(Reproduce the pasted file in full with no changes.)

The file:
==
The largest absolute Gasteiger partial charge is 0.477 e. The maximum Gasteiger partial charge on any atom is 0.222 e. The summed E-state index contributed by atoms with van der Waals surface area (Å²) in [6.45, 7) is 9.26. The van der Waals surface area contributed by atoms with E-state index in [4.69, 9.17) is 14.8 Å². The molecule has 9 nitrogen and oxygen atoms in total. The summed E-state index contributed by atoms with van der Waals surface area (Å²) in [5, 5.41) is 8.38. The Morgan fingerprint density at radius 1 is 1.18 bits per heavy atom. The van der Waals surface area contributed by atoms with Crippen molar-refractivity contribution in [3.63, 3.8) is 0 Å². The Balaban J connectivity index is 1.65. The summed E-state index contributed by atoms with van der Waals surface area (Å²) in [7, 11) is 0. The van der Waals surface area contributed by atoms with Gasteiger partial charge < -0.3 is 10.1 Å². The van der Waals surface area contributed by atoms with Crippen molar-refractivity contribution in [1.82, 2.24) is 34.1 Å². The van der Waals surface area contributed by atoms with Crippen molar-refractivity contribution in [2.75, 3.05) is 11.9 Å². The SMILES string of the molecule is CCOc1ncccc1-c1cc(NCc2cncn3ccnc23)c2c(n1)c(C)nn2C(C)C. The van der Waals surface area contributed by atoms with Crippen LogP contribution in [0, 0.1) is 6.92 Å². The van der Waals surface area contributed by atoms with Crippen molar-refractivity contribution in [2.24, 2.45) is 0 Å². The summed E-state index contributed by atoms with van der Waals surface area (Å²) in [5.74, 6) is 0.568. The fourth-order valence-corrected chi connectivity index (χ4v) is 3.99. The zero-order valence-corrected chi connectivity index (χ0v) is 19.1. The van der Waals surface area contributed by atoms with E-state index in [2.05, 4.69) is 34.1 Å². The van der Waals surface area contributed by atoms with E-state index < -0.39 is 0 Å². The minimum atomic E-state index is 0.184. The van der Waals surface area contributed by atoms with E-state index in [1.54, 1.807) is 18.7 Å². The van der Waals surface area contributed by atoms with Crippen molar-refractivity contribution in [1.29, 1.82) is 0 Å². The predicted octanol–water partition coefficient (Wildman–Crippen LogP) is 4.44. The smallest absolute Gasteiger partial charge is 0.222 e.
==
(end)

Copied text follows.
The largest absolute Gasteiger partial charge is 0.477 e. The maximum Gasteiger partial charge on any atom is 0.222 e. The summed E-state index contributed by atoms with van der Waals surface area (Å²) in [6.45, 7) is 9.26. The van der Waals surface area contributed by atoms with E-state index in [4.69, 9.17) is 14.8 Å². The molecule has 9 nitrogen and oxygen atoms in total. The summed E-state index contributed by atoms with van der Waals surface area (Å²) in [5, 5.41) is 8.38. The Morgan fingerprint density at radius 1 is 1.18 bits per heavy atom. The van der Waals surface area contributed by atoms with Crippen molar-refractivity contribution in [3.63, 3.8) is 0 Å². The Balaban J connectivity index is 1.65. The summed E-state index contributed by atoms with van der Waals surface area (Å²) in [7, 11) is 0. The van der Waals surface area contributed by atoms with Gasteiger partial charge < -0.3 is 10.1 Å². The van der Waals surface area contributed by atoms with Crippen molar-refractivity contribution in [1.82, 2.24) is 34.1 Å². The van der Waals surface area contributed by atoms with Crippen molar-refractivity contribution in [2.75, 3.05) is 11.9 Å². The SMILES string of the molecule is CCOc1ncccc1-c1cc(NCc2cncn3ccnc23)c2c(n1)c(C)nn2C(C)C. The van der Waals surface area contributed by atoms with Crippen LogP contribution in [0, 0.1) is 6.92 Å². The van der Waals surface area contributed by atoms with Crippen molar-refractivity contribution in [2.24, 2.45) is 0 Å². The summed E-state index contributed by atoms with van der Waals surface area (Å²) in [5.74, 6) is 0.568. The fourth-order valence-corrected chi connectivity index (χ4v) is 3.99. The zero-order valence-corrected chi connectivity index (χ0v) is 19.1. The van der Waals surface area contributed by atoms with E-state index in [2.05, 4.69) is 34.1 Å². The van der Waals surface area contributed by atoms with E-state index < -0.39 is 0 Å². The minimum atomic E-state index is 0.184. The van der Waals surface area contributed by atoms with E-state index in [1.54, 1.807) is 18.7 Å². The van der Waals surface area contributed by atoms with Crippen molar-refractivity contribution in [1.29, 1.82) is 0 Å². The predicted octanol–water partition coefficient (Wildman–Crippen LogP) is 4.44. The smallest absolute Gasteiger partial charge is 0.222 e.